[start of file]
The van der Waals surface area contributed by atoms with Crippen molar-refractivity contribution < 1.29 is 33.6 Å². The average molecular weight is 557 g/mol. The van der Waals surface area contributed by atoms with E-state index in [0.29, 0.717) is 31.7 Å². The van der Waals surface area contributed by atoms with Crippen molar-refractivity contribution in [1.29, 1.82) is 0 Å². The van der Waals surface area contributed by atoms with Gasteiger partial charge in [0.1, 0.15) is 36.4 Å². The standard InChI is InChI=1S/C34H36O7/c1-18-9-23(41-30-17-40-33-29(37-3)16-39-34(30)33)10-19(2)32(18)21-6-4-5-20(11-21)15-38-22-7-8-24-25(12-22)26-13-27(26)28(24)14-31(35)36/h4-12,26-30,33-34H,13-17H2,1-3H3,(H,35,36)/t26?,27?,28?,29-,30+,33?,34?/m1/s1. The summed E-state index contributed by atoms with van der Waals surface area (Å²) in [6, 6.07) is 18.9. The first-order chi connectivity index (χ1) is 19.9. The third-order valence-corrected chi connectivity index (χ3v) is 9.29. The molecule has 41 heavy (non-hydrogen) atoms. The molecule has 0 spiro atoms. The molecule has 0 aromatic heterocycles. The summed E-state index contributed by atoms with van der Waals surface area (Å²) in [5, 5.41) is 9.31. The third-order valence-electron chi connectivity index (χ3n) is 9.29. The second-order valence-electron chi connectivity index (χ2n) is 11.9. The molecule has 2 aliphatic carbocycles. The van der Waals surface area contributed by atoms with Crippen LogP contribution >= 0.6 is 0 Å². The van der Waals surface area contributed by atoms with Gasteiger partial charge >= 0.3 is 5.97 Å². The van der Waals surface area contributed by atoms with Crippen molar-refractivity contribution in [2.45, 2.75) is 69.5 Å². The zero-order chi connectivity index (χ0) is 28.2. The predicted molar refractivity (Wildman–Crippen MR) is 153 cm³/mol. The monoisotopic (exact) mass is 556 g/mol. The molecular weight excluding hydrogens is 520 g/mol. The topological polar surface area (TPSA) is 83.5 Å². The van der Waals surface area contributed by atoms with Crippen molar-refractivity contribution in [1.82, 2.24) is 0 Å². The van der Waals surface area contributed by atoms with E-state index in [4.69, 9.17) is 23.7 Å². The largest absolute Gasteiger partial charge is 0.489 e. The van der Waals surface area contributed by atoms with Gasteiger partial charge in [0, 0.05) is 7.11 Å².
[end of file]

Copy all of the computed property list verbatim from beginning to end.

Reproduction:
The van der Waals surface area contributed by atoms with Crippen molar-refractivity contribution < 1.29 is 33.6 Å². The average molecular weight is 557 g/mol. The van der Waals surface area contributed by atoms with E-state index in [0.29, 0.717) is 31.7 Å². The van der Waals surface area contributed by atoms with Crippen molar-refractivity contribution in [1.29, 1.82) is 0 Å². The van der Waals surface area contributed by atoms with Gasteiger partial charge in [0.1, 0.15) is 36.4 Å². The standard InChI is InChI=1S/C34H36O7/c1-18-9-23(41-30-17-40-33-29(37-3)16-39-34(30)33)10-19(2)32(18)21-6-4-5-20(11-21)15-38-22-7-8-24-25(12-22)26-13-27(26)28(24)14-31(35)36/h4-12,26-30,33-34H,13-17H2,1-3H3,(H,35,36)/t26?,27?,28?,29-,30+,33?,34?/m1/s1. The summed E-state index contributed by atoms with van der Waals surface area (Å²) in [6, 6.07) is 18.9. The first-order chi connectivity index (χ1) is 19.9. The third-order valence-corrected chi connectivity index (χ3v) is 9.29. The molecule has 41 heavy (non-hydrogen) atoms. The molecule has 0 spiro atoms. The molecule has 0 aromatic heterocycles. The summed E-state index contributed by atoms with van der Waals surface area (Å²) in [5, 5.41) is 9.31. The third-order valence-electron chi connectivity index (χ3n) is 9.29. The second-order valence-electron chi connectivity index (χ2n) is 11.9. The molecule has 2 aliphatic carbocycles. The van der Waals surface area contributed by atoms with Crippen LogP contribution >= 0.6 is 0 Å². The van der Waals surface area contributed by atoms with Gasteiger partial charge >= 0.3 is 5.97 Å². The van der Waals surface area contributed by atoms with Crippen molar-refractivity contribution in [2.45, 2.75) is 69.5 Å². The zero-order chi connectivity index (χ0) is 28.2. The predicted molar refractivity (Wildman–Crippen MR) is 153 cm³/mol. The monoisotopic (exact) mass is 556 g/mol. The molecular weight excluding hydrogens is 520 g/mol. The topological polar surface area (TPSA) is 83.5 Å². The van der Waals surface area contributed by atoms with Crippen molar-refractivity contribution in [1.82, 2.24) is 0 Å². The van der Waals surface area contributed by atoms with E-state index in [4.69, 9.17) is 23.7 Å². The largest absolute Gasteiger partial charge is 0.489 e. The van der Waals surface area contributed by atoms with Gasteiger partial charge in [0, 0.05) is 7.11 Å².